We all have behaviors we use to cope with stress, anxiety and unhappiness and some of them are destructive. We have to develop better ways to deal with uncomfortable feelings that don’t hurt us.
Stop being lazy about money
You often get hit with overdraft and late fees not because you don’t have the money to pay your bills but because you just can’t be bothered to do it on time.
There is really no excuse for this now that we have so many ways to automate our finances available.
You can easily go online and see how much money is in your checking account before you charge something that costs more than your balance. If your checking account balance is low, you can easily transfer money from your savings account.
You can set up auto-pay so your bills are paid on time. If you don’t feel comfortable using auto pay, set up alerts on your phone for two days before a bill is due and set them for a time that you know you’ll be home so you can sit down and pay them immediately.
Some bills allow you to change your billing date. If this is an option, change the dates to the same day so can pay all or most of your bills at once. Just be sure you have enough money to cover so many bills at once.
Are you very cavalier about money?
You don’t really think about it much and are happy if all your bills are paid and you have $20 in your pocket? You can get away with that attitude in your 20’s but if you don’t change your money mindset, it can catch up with you.
Everyone should be saving for retirement as early as possible. The earlier you start investing, the more time compounding interest has to work it’s magic. So go open that Roth IRA you’ve been putting off for weeks.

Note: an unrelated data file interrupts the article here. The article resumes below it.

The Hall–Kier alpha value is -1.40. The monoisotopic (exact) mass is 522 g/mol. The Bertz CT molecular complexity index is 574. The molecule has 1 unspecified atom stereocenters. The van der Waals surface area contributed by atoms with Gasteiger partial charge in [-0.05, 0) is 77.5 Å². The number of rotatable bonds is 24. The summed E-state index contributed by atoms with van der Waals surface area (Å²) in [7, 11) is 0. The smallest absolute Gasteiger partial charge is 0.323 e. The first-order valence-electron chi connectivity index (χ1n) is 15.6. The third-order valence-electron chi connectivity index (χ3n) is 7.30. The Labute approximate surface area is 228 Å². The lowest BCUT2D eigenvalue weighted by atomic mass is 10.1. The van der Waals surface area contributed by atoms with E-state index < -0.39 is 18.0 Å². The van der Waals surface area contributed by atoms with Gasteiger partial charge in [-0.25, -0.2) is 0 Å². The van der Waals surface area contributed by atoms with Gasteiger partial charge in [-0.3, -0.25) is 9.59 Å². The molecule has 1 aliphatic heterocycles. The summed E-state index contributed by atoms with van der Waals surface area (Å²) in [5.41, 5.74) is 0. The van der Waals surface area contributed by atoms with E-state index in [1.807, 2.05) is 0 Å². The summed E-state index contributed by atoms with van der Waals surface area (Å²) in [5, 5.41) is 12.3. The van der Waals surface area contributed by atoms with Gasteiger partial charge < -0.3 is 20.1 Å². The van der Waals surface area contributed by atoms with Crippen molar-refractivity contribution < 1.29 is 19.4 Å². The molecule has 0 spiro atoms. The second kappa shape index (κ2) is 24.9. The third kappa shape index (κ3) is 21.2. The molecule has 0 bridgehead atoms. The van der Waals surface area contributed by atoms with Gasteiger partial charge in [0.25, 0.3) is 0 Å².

It’s almost never too late to start investing but the later you leave it, the more catching up you have to do. Once you throw a family into the mix, it’s harder to find money to save making catching up even more difficult.
If you don’t give money much thought, it’s time to get serious.
Building Financial Freedom
Okay, we’re all on the same page. We want to use our money to buy our freedom. So how do we achieve financial freedom? The first thing we have to do is to kill of high-interest debt, usually credit card debt.
The average interest rate on a credit card is 15% but there are some that approach 20% or even more. People paying interest rates that high have usually had late payments which trigger a higher rate of interest than the card had initially.
There is no way to be financially independent when you have that kind of debt dragging you down. Credit card debt is your priority and you need a plan to tackle it.
Debt is like driving with your foot on the brakeTweet This
There are two methods to efficiently pay it off, snowballing and stacking. Read the details and pros and cons of each and decide which method will work best for you.
Once you have that debt tackled, it’s up to you to decide how to handle low-interest debt like student loan payments or a mortgage.
If your student loan interest is higher than 4%, you can look into refinancing for a lower interest rate with Earnest. Even an interest rate 1% lower than your current one can save you thousands of dollars over the life of a loan.
The same for your mortgage. You may be in a position to refinance. Refinancing for a lower interest rate is great and we advise it but we feel your money is more effective when you use it to invest rather than pay off low-interest debt.